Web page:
The device replicates the effect of being in a seated or forward-leaning position. Patients who experience pain relief in these positions — approximately 85 percent of spinal stenosis patients — are candidates for the X-Stop procedure. The X-Stop procedure is completely reversible and can be used as a first-line approach without compromising future therapies.

An attractive alternative

Although laminectomy is the surgical standard of care for spinal stenosis and has a good record of success, physicians often do not refer patients for this invasive procedure due to age, health problems and the risk of surgical complications. Some patients who are good candidates for laminectomy exclude themselves for fear of complications, the invasiveness of the procedure and the extended recovery time.
Until the introduction of the X-Stop, non-surgical treatments such as medication, corsets and physical therapy were the only alternatives to laminectomy. A multicenter randomized trial compared X-Stop with these non-operative treatments. After two years, 73.1 percent of X-Stop patients reported satisfaction with their outcomes compared to 35.9 percent of patients who received nonsurgical treatment.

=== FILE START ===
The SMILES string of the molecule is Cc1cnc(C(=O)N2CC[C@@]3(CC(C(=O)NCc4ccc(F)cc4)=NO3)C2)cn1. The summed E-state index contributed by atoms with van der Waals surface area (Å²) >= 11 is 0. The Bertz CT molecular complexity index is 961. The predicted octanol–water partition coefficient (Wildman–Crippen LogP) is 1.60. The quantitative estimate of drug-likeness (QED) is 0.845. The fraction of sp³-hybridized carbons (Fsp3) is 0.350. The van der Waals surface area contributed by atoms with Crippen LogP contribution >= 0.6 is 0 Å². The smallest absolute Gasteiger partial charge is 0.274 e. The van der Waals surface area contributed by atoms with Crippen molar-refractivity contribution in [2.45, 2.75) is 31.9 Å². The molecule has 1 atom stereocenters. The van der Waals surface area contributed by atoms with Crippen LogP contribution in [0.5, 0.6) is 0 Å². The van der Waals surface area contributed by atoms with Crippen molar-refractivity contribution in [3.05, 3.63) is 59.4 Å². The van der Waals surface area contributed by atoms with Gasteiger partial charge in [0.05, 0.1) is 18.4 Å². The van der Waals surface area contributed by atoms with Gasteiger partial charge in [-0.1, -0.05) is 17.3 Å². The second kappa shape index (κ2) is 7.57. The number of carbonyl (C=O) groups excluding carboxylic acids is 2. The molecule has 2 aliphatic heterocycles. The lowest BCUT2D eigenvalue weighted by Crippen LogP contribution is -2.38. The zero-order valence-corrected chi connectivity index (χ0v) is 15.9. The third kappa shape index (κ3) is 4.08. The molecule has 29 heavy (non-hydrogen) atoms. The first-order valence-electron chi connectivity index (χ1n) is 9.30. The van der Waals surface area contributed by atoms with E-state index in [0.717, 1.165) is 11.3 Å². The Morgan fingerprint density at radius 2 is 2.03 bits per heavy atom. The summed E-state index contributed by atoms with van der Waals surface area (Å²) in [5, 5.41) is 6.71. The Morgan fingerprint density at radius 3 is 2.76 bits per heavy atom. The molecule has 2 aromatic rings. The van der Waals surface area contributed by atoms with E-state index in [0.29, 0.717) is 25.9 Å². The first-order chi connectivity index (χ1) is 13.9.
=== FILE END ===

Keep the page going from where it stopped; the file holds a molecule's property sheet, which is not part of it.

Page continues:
New outpatient treatment offered

"The X-Stop is a completely new way of treating spinal stenosis," states Arya "Nick" Shamie, M.D., associate clinical professor in the departments of neurosurgery and orthopaedic surgery.

The X-Stop is an oval spacer that relieves pressure on the spinal cord and nerves. The device carries far fewer of the risks associated with laminectomy, an invasive procedure that is the standard surgical treatment for lumbar spinal stenosis. Laminectomy risks include nerve damage, hematoma, blood clots, infection, spinal fluid leak and pulmonary problems.
The X-Stop is inserted through a small incision during an outpatient procedure performed under local anesthesia and mild sedation. The vast majority of patients report a significant reduction in pain following the procedure.
While widely available, the X-Stop is currently underutilized due to its newness. With baby boomers soon to be heading into their 70s - the prime decade for symptomatic spinal stenosis - Dr. Shamie encourages physicians to familiarize themselves with this minimally invasive alternative to laminectomy.

Participating Physicians

Larry T. Khoo, M.D.
Assistant Professor of Neurological
and Orthopaedic Surgery
Santa Monica-UCLA Medical Center and
Orthopaedic Hospital

Duncan Q. McBride, M.D.
Associate Professor of Clinical Surgery
Department of Neurosurgery

Langston Holly, M.D.
Assistant Professor
Co-Vice Chief of Clinical Affairs
Department of Neurosurgery
Department of Orthopaedic Surgery

Arya “Nick” Shamie, M.D.
Associate Clinical Professor
Department of Neurosurgery
Department of Orthopaedic Surgery
Director of Spinal Deformity Surgery
UCLA Medical Center, Santa Monica

Jeffrey C. Wang, M.D.
Professor Department of Neurosurgery
Department of Orthopaedic Surgery
Executive Director of the UCLA Comprehensive Spine Center

Contact Information

Patient referral: (310) 440-2999
http://spinecenter.ucla.edu/